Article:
The government should stop obstructing this case with appeals and let the matter proceed so that a ruling can be made before the 10 year agreement with the family in question runs out and Ottawa is unable to collect the taxes owed.

Canada's tax system must be fair for everyone. Revenue Canada should not be allowed to act illegally to give special favours to some taxpayers and not to others.

Importation Of PlutoniumStatements By Members

2:10 p.m.


Jocelyne Girard-Bujold Bloc Jonquière, QC

Mr. Speaker, in 1996 the Prime Minister gave the OK for up to 100 tonnes of MOX plutonium to be burned in Canadian CANDU reactors. We will shortly be receiving a second shipment of this radioactive material from Russia.

The attitude of the government is deplorable, especially during Environment Week. With no public consultation whatsoever on importing this dangerous substance, it is acting in an underhanded manner, to the detriment of both human and environmental health.

The Environmental Assessment Panel to Nuclear Waste Management and Disposal Concept indicates that the Minister of the Environment and the Minister of Natural Resources had promised a full environmental study, including a public investigation by an independent panel. So far, nothing has been done.

Knowing that close to 50% of the initial mass of MOX will remain in the form of radioactive waste, and that plutonium has a life of 24,000 years, this is enough to have the public shaking in its boots.

High Tech EducationStatements By Members

2:10 p.m.


Gurbax Malhi Liberal Bramalea—Gore—Malton, ON

Mr. Speaker, it is essential that our education system keep up with the growing demand from the high tech sector for technically skilled workers.

In Ontario, in the automotive industry alone, it is estimated that 14,000 new skilled workers will be needed over the next 10 years.

To help train more workers for the value added manufacturing sector, the city of Brampton recently proposed the establishment of a high tech training centre.

By partnering with Sheridan College, Humber College and various local firms, the city of Brampton hopes to create a post-secondary institute of technology.

As the MP for Bramalea—Gore—Malton—Springdale, it is my sincere hope that this worthy proposal will be approved this year and ready for students in the near future.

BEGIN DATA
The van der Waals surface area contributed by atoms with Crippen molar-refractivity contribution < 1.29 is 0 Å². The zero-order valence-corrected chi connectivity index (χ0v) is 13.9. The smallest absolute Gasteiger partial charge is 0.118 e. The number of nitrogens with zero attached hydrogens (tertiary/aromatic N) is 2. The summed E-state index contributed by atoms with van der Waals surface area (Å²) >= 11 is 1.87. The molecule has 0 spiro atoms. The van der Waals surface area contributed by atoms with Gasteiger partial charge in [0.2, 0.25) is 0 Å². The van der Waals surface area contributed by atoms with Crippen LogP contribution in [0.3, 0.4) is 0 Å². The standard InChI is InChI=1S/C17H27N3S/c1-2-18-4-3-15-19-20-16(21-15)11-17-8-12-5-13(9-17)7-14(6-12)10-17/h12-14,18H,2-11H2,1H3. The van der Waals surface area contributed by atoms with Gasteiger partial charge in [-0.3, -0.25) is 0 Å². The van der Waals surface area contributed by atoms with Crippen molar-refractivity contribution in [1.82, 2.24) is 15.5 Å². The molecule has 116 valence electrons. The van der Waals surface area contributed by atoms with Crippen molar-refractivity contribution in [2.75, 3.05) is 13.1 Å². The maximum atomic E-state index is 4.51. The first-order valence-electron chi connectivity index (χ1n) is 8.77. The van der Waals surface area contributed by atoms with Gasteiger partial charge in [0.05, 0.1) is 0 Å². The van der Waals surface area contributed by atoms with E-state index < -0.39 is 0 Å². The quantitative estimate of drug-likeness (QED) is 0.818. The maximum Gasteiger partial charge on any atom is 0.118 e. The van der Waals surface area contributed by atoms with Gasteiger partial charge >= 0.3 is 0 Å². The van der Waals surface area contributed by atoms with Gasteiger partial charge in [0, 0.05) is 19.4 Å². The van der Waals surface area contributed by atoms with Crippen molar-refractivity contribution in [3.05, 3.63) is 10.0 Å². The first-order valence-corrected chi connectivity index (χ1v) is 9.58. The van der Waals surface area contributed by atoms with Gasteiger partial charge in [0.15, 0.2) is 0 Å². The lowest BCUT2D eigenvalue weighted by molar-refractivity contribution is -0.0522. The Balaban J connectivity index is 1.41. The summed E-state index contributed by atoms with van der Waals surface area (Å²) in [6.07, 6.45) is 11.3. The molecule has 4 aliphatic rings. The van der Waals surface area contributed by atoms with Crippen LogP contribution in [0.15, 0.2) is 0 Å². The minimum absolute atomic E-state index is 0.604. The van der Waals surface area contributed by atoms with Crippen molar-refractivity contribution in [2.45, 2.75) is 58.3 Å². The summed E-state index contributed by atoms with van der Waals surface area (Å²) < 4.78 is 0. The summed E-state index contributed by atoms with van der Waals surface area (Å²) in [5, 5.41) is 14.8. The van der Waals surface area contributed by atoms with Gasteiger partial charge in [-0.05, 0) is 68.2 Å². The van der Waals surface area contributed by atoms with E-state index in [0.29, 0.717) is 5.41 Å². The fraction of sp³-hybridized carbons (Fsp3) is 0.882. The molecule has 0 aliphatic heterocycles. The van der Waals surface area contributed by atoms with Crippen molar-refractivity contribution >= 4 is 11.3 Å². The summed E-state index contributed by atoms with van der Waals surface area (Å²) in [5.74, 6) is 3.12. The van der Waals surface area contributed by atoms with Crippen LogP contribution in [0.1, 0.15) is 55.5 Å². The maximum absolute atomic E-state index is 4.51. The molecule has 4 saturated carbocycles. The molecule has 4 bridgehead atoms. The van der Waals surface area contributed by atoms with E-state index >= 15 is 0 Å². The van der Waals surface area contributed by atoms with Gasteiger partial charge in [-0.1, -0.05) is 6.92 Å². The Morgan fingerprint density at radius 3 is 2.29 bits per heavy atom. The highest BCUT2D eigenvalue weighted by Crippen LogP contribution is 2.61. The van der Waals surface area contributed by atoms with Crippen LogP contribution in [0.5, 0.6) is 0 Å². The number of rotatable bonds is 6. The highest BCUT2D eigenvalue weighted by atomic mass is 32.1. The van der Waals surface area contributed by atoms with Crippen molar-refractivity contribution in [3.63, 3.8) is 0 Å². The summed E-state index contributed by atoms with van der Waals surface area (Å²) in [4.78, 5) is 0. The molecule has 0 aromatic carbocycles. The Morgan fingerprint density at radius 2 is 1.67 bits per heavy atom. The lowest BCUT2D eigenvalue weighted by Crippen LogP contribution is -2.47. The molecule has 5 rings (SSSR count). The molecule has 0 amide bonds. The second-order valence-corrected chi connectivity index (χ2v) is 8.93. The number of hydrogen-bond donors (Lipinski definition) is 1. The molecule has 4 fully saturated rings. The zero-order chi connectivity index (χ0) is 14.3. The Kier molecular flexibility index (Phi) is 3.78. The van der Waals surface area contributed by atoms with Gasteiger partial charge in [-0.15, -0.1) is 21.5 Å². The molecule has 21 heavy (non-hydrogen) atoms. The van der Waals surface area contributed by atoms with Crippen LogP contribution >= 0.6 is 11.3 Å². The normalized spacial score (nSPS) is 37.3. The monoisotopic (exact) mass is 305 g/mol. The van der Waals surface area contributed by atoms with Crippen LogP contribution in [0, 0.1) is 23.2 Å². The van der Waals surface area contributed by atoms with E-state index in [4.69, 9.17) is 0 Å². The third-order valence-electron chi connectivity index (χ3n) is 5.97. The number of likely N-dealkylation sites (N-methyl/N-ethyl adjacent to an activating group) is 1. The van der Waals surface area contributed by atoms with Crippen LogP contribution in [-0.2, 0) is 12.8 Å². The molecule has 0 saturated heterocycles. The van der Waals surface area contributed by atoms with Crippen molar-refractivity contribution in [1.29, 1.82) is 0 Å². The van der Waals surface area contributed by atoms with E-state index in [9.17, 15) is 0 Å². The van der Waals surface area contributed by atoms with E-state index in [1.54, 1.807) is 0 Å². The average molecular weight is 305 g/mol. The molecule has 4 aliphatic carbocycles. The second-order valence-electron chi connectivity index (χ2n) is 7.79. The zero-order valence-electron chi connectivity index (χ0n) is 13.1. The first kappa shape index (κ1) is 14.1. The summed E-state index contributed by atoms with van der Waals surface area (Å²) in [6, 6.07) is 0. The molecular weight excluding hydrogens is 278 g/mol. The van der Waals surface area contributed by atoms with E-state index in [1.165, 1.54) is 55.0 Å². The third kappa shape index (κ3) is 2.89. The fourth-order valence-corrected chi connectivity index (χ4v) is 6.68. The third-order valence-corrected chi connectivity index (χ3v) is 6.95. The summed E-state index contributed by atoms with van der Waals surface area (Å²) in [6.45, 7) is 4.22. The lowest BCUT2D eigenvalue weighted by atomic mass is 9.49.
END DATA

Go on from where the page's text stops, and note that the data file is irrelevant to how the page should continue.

Cape Breton Development CorporationStatements By Members

2:10 p.m.

Progressive Conservative

Gerald Keddy Progressive Conservative South Shore, NS

Mr. Speaker, last week the federally appointed arbitrator tasked with determining whether the severance and pension packages available to the Devco coal miners were equitable made his ruling public.

Mr. Outhouse ruled that 246 more miners will be eligible for the early retirement package by stating that anyone with 25 years of experience in the coal mines would qualify. This was in contrast to the federal government's position that only miners with a combination of 25 years experience and a minimum age of 50 would qualify. This brings the benefits package in line with those offered to other crown corporations when they were privatized.

The arbitrator also ruled that medical benefits will be paid as long as employees receive severance payments.

The arbitrator's ruling closely follows what the PC Party has been calling for to improve the Devco bill. The PC party noted the need for improved medical provisions and for more inclusive severance packages. The federal government ignored those ideas, but the arbitrator's ruling shows that the PC Party was once again on the right track.

YukonStatements By Members

2:10 p.m.


Derrek Konrad Reform Prince Albert, SK

Mr. Speaker, at the end of the 19th century the '99ers created an economic boom in Yukon when they took part in the Klondike gold rush.

Now the economy of Yukon is in ruins, a victim of total mismanagement by the Minister of Indian Affairs and Northern Development.

Consider these facts. Since 1996 the mining industry has declined by an incredible 87%. It is currently sitting at a 30 year low and is expected to drop even further this year. The population has dropped 10% and the stagnant economy is imploding.

Yukon is rapidly becoming almost entirely dependent on government transfer payments and a 90 day tourism season that contributes little to a sustainable economy.

Yukon needs mineral development and the Department of Indian Affairs and Northern Development's policy of suffocating developers in red tape is turning them away.

The evidence is clear: The minister and his bureaucracy have failed Yukoners. It is time for a change.

Human Resources DevelopmentOral Question Period

2:15 p.m.

Edmonton North Alberta


Deborah Grey ReformLeader of the Opposition

Mr. Speaker, I just thought of a great comedy series. The main character would be a political figure, say a minister, who was in charge of a huge department. She would be responsible for billions but she would have no idea what was going on because those bureaucrats would keep her in the dark. Sinister officials would funnel millions into fountains, hotels and canoe museums, the crazier the better. The minister could just sort of doodle happy faces on those boring old internal audits.

Does the minister think this is a plot she might star in or should we just turn it over to Leslie Nielsen?